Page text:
CAG sticks to his guns before PAC

Updated - December 04, 2021 11:14 pm IST

Published - September 21, 2012 03:43 pm IST - New Delhi

Asserting that it was the Government of the day which had suggested that the coal allocation policy was opaque and not transparent, the Comptroller and Auditor General (CAG) on Friday stood by the Rs. 1.86 lakh crore figure maintaining ``we would not have done our duty if we had not indicated the financial gains accrued to the private companies during 2004-09 period.’’

Making a presentation before the Public Accounts Committee (PAC) on Friday and answering questions raised by various members, a calm and composed CAG Vinod Rai explained how the CAG had arrived at the loss figures and the reasoning and procedures adopted for the same. ``It was not the CAG but the Secretary, Coal who had in 2004 suggested that the policy of allotment of coal blocks at that time was opaque and non-transparent. Also the CAG had found a number of noting's in various files and all the words pertaining to introduction of competitive bidding and windfall gains came from the government and not CAG. Till date nobody in the government has contradicted these points. CAG has not provided any legal advice or commented on any policy,’’ Mr. Rai is learnt to have maintained before the PAC.

Citing the various stages, he said the Law Ministry at that time had given two legal opinions on competitive bidding. One was that it could be introduced through administrative amendment which was endorsed by the then Minister of State for Coal and the second an amendment needs to be made in the MMDR Act to bring this new transparent method of auctioning of coal blocks. The final rules and guidelines for the competitive bidding method were notified in 2012.

Asked why the CAG had taken only 2004-09 period for audit, he said between 1993 to 2003 a common policy was followed under which 22 meetings of the Screening Committee were held and 41 coal blocks were allocated. However, between 2004-09, 14 meetings of the Screening Committee were held and 175 coal blocks were allocated. The year 2004 was a watershed year as new policy changes were suggested from within the government and that is the reason why this 2004-09 period was taken. ``We undertook calculations of undue gains to the tune of Rs. 1.86 lakh crore on the basis of the facts, figures and procedures followed by Coal India Limited (CIL) in mining, development and sale of coal.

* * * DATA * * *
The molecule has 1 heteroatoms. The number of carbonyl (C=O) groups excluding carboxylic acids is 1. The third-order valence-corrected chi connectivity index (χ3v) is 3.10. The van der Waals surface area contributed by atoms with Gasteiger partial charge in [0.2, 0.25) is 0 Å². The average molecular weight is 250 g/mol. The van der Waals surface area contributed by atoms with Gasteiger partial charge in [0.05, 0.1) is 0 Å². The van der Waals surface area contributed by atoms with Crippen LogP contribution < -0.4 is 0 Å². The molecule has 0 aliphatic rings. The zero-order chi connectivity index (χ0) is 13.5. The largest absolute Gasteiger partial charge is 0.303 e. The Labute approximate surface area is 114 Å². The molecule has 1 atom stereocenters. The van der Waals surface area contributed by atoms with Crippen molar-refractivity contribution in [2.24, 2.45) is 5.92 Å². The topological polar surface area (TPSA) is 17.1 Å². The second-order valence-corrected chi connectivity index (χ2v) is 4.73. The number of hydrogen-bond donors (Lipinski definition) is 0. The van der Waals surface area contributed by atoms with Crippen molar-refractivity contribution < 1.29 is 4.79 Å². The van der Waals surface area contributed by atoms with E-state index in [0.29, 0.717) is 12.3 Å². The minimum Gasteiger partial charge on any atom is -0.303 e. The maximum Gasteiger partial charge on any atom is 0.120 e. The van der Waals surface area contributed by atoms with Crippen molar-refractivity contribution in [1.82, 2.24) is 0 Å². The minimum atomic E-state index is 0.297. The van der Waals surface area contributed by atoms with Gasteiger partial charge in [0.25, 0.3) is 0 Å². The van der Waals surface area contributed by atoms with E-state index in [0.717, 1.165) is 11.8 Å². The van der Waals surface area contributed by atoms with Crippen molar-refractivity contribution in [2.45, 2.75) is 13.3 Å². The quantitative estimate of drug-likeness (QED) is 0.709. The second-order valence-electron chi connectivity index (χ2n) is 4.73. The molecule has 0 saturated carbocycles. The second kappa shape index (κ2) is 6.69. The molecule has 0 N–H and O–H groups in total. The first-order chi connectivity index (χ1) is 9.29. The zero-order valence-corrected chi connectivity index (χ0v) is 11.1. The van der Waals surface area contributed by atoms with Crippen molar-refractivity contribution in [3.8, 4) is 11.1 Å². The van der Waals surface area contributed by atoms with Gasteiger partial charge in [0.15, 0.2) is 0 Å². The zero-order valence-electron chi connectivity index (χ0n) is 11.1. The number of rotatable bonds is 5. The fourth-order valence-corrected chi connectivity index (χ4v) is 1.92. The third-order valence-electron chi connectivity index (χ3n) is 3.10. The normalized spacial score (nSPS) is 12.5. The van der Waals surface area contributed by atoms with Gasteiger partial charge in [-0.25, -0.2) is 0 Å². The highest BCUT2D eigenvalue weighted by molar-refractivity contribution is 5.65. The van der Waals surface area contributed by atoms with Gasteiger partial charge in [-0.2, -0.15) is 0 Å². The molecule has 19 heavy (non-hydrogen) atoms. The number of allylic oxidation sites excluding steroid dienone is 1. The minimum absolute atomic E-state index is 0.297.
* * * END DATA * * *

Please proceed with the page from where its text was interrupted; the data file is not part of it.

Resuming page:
At this, Congress members in the PAC said that since the submission of the report, the value of rupee had gone down substantially. However, other members were quick to point out that the value of rupee against the dollar had been falling since last six months and the CAG report on coal was submitted on August 17. The Congress members also questioned Mr. Rai as to why the report covered only 2004-09 period and why not from 1993 onwards when the coal allocation policy was framed.

Later on, the members also confronted the Coal Ministry and Coal India Limited (CIL) officials on the various issues raised in the report including the financial gains extended to private companies through allocation of coal blocks for captive mining.

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